Let's face it - all relationships require the art of compromise if it is a long-term partnership.
We all know those people that seem to have a perfect relationship, and then suddenly, out of the blue, they are getting a divorce or breaking up.
No human being and no relationship is perfect, and what is perfection anyway? Everyone has a different perspective and answer.
But there are certain traits couples with longevity embrace that can increase your odds of staying together through the sweet and sour of life.
Here are Five Habits to Build a Resilient Relationship.
Habit #1 -The Art of Compromise
If you are in a relationship with someone who constantly digs their heels in and refuses to see your point of view, it's a problem. Being stubborn is one thing. However, being unwilling to meet someone halfway is a recipe for disaster.
Practicing the art of compromise requires shutting up and listening, really listening. Try to put yourself in your partner's shoes and be empathetic. You will be surprised how often being understanding works out in your favor.
When you model comprising behavior, your partner will often mirror it back. Not always, but usually, when you act as you want to be treated, relationships flourish.
Habit #2 - Communicate, Communicate, Communicate About Everything
Communicate about the good, the bad, and the embarrassing.
Be specific about your expectations. Being vague about what you want and then getting angry or resentful when your partner doesn't meet your unspoken expectations sets you up for passive-aggressive behavior and reoccurring disappointment.
If you want to go to dinner on Saturday night, tell your partner this so they can respond.
If you need more help with the kids, ask: "I need you to read to the children at night." The more details, the better to eliminate confusion or inaccurate assumptions.
Never assume, ask, clarify, talk about each other's needs. Successful couples are good at communicating their needs and listening to their partners.
Habit #3 - Apologize to One Another
Couples that can say "I'm sorry" last longer than those that cannot. Being able to give and receive apologies helps soften mishaps.
Everyone has innocently (or not so innocently) hurt their partners' feelings at some time or another. Be it out of anger, frustration, or something unrelated like having a terrible day - when you hurt someone you love, practice saying and demonstrating you're sorry.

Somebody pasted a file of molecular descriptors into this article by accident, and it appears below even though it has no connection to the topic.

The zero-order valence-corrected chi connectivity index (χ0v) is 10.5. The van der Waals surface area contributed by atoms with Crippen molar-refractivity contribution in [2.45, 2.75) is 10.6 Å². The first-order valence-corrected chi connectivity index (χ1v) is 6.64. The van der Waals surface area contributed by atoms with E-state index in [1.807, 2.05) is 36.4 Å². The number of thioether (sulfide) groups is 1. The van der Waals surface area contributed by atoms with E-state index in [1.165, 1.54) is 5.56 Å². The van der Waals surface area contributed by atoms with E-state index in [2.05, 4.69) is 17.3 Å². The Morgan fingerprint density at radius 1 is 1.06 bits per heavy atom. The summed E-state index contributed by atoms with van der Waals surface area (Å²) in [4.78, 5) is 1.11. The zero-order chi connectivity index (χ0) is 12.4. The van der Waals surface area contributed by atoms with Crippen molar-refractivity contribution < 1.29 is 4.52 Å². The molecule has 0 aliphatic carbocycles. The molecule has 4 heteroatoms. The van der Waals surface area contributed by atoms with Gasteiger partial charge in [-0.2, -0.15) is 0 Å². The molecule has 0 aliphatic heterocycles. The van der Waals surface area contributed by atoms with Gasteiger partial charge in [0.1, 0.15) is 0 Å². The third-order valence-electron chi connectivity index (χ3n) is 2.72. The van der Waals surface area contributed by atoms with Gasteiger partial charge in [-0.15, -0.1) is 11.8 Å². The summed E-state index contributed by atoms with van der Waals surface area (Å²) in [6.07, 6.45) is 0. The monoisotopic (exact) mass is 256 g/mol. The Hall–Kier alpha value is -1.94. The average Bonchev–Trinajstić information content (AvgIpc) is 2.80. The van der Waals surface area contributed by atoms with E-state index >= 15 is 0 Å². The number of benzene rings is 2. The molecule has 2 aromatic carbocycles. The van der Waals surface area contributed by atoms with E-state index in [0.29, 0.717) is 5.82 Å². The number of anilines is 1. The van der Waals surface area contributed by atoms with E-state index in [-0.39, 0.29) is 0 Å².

Habit #4 - Spend Time Together and Time Apart
The happiest couples invest in their relationship and other facets of their life, passions, friends, and work.
Cultivate interests outside of the relationship that you can bring to the table and share.
If your partner has different interests, rather than getting upset, develop some of your own. For example, maybe you are both foodies and love to go out to eat, but when it comes to exercise, you love it, and he doesn’t.
Part of sharing your life with another is the differences.
Habit #5 - Accept Imperfections
Don’t sweat the small stuff. Cultivate tolerance for harmless idiosyncrasies.
Most of us have quirks that are simply part of who we are.
You may love the color blue, and your partner has an aversion to it. Let it go or find a compromise (see habit number one).
If quirks become obsessions, that’s a different discussion (see habit number two)!
Embrace your differences and learn to laugh at them.
Longevity in a relationship is possible. Building good relationship traits early on will help you navigate the rough seas with your shared strengths and differences until your relationship sails back into calm waters more connected than ever.
Connect. Transform. Thrive.
This blog post was written by Mara Fisher, LCSW, MCC.
Mara is a Licensed Psychotherapist and Master Certified Coach. She is also a Certified Imago Therapist and Advanced Imago Therapist.
Mara's career has grown out of a gift of intuition – which she's been aware of since childhood – and a natural inclination for using that gift to help empower others. Guiding and coaching feel as adventurous to her as the way she's lived her life. Born in New York City, Mara took European trips in her youth and has lived in England, France, and New Mexico in the United States.
Mara believes the boldness and confidence she gained through taking risks and expanding boundaries have contributed to her personal and professional successes. She loves seeing the joy in her clients when they find the courage to challenge themselves and transform their lives as well.
Mara has been a perpetual student, always exploring her inner self by learning new skills and techniques that help her to understand herself, other cultures, and what it is that makes us human. She applies that learning in a way that enables her clients to live fully in the present, to face the challenges in their futures, and to live their dreams.
For nearly three decades, Mara has focused on methods that help her clients realize that they already have answers to their questions. Instead of letting them give their power to her because she can often intuit what is going on in their lives, she can help them claim their power and solve their own problems.
Today Mara serves clients all over the globe through telephone and email communications. Her approach with each individual is uniquely shaped by who the person is and by their circumstances and needs. Tools and techniques selected for each client come from the expertise she's built during her career.
Check out Mara's website too!